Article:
At the end of March, 2009, we started searching Google for particular
keywords and phrases and noted where Twitter accounts appeared in the search
results. What we found was interesting – Google was giving prominent positions
to Twitter accounts. Those findings are detailed in the first installment of
As part of our research, we also decided to set up an
account to track its progress on search results. The account is @ChicagoHotDog
and to date the results are positive, but mixed.
First, we revisit some of our original search terms (in
quotes), three months later:
"Chicago Public Golf" (@chipubgolf) 1,035
followers, 92 updates
This term has vaulted the Twitter account from the top of
page two on Google to the fifth position on page one. This is despite the fact
that the Twitter feed has not been updated in more than five months, and the
website associated with that account – chipubgolf.com – is no longer
accessible. The Twitter account, however, has added more than 500 followers.
Curious. The dead website is four results later.
Yahoo! lists the Twitter account as the first result on page
two, while the website is not within the first five pages.
Bing lists the Twitter account near the bottom of page two
and again, the website is nowhere to be found.
"Daily Career Tips" (@DailyCareerTips) 3,862
followers, 1,734 updates
This Twitter account has disappeared from the first five
pages of Google results where originally it was the first result on page one.
This is despite a very active account and more than 3,800 followers. The
website associated with this account (susanstrayer.com) shows up as the last
result on page one. That listing is a link to a post soliciting subscribers to
Yahoo! has a Twitter account as the top result for
"daily career tips." However, it's a different Twitter account,
@careertips. @DailyCareerTips is the second result on Yahoo!, while
susanstrayer.com first appears as the fifth result on page three.
Bing lists @DailyCareerTips in the first position,
@careertips in spot number two and susanstrayer.com makes its first appearance
as the last result on page three.
"Dallas Pro Sports" (@dallasprosports) 1,390
followers, 1,931 updates
Google lists @DallasProSports at the bottom of page one,
seven results below the corresponding website, dallasprosports.com.
Interestingly, the result immediately below the website listing is a page of
the website titled "Dallas Sports Tweets for 2009-06-18."
Yahoo! lists dallasprosports.com as the first position on
page one and the Twitter account in position number seven.
Bing has the website at the top of the first page, and the
Twitter account in the seventh spot. Expanding on the website listing reveals a
link to the same "Dallas Sports Tweets for 2009-06-18" post.
"Chicago Hot Dog" (@ChicagoHotDog) 764 followers,
This is interesting. @ChicagoHotDog is not listed within the
first five pages of Google results. Several other websites not associated with
the account are, like hotdogchicagostyle.com, viennabeef.com and
chicagodogs.com (a Las Vegas
restaurant, oddly enough.)
Yahoo! does not list @ChicagoHotDog in any of the first five
pages of results.
Bing lists the Twitter account as the last result on page
one – the only listing in the first five pages of any of the big three search
We can draw a few conclusions about Twitter accounts and
their search relevance.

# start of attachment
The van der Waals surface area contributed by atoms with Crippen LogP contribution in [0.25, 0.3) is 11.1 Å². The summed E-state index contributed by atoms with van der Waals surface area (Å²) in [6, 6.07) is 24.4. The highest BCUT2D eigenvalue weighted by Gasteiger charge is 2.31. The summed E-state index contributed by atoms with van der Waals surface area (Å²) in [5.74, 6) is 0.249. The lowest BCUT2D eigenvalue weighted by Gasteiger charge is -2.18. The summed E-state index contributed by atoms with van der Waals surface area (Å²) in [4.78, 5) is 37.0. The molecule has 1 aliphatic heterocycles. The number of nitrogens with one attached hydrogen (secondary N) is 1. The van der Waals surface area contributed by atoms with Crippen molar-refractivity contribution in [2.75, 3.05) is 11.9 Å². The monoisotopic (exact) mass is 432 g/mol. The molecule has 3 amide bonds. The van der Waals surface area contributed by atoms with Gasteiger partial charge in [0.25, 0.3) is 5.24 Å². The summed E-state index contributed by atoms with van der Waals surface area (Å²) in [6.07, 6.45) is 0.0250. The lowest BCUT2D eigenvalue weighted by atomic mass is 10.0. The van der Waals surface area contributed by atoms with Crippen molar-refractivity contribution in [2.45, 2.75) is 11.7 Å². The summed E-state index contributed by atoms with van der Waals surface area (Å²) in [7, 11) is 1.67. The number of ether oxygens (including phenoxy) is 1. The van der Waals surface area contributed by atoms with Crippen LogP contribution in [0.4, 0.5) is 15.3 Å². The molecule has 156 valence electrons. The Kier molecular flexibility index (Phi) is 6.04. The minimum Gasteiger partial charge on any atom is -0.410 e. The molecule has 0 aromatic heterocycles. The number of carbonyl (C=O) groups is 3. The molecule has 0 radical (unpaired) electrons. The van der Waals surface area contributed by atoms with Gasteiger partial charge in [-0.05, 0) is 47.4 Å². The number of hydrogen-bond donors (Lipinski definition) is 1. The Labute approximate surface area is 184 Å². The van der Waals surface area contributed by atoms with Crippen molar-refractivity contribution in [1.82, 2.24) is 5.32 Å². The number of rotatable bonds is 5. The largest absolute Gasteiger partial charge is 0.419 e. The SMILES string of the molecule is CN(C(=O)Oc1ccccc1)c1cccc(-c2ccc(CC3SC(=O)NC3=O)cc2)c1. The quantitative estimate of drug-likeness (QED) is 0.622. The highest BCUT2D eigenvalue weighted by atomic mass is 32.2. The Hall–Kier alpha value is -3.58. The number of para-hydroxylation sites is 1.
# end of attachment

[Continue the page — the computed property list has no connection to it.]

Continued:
Google seems to be having the most trouble indexing Twitter
accounts. The fact that @chipubgolf is given such prime positioning is curious,
as the account hasn't been updated in five months and the website associated
with it no longer exists. At the same time, @DailyCareerTips has completely
disappeared despite 2,000 more followers, active updating and a corresponding
website. It should be noted, however, that the website does not bear the same
name as the Twitter account. @DallasProSports is important to note because of
the two search results related to Twitter – the account itself and the
website's page listing Twitter updates.
Yahoo! appears to be the most consistent out of the big
three search engines when indexing Twitter accounts.
Bing seems to put the highest emphasis of the big three, if
for no other reason than it was the only search engine to list @ChicagoHotDog
even though there is no existing website associated with the account. In
addition, out of all the Twitter accounts we tested, @ChicagoHotDog has the
least amount of followers and updates, yet is given the same lofty treatment as
the other tested Twitter accounts. It should also be noted that Bing indexes
individual tweets throughout Twitter.
Clearly, Google and Yahoo! consider a corresponding and
linked website imperative to indexing a Twitter account, while Bing seems more
focused on the corresponding search term, and relevance and freshness of
content. @chipubgolf is one of the more interesting results, as it's the least
active account and its website is no longer accessible. Yet, Google and Yahoo!
give the Twitter account the highest rankings of the big three. Google is the
worst offender here, listing both the Twitter account and the dead website highest
within its results. Is Google losing its grip on relevance? If you consider
Twitter a measure of freshness and relevance, it certainly appears that way.
At any rate, all of this demonstrates the importance of
Twitter on search. For website owners, Twitter accounts can bump the
competition – both the account itself and twitter updates within the
corresponding websites' pages. That’s good enough reason to secure a Twitter
account, even if you don't plan on using the service heavily. This will become
even more important once we see the incarnation of a serious Twitter search
In the next and final installment of this series, we'll see
what happens on the search results when a website for "Chicago Hot
Dog" is built. Stay tuned.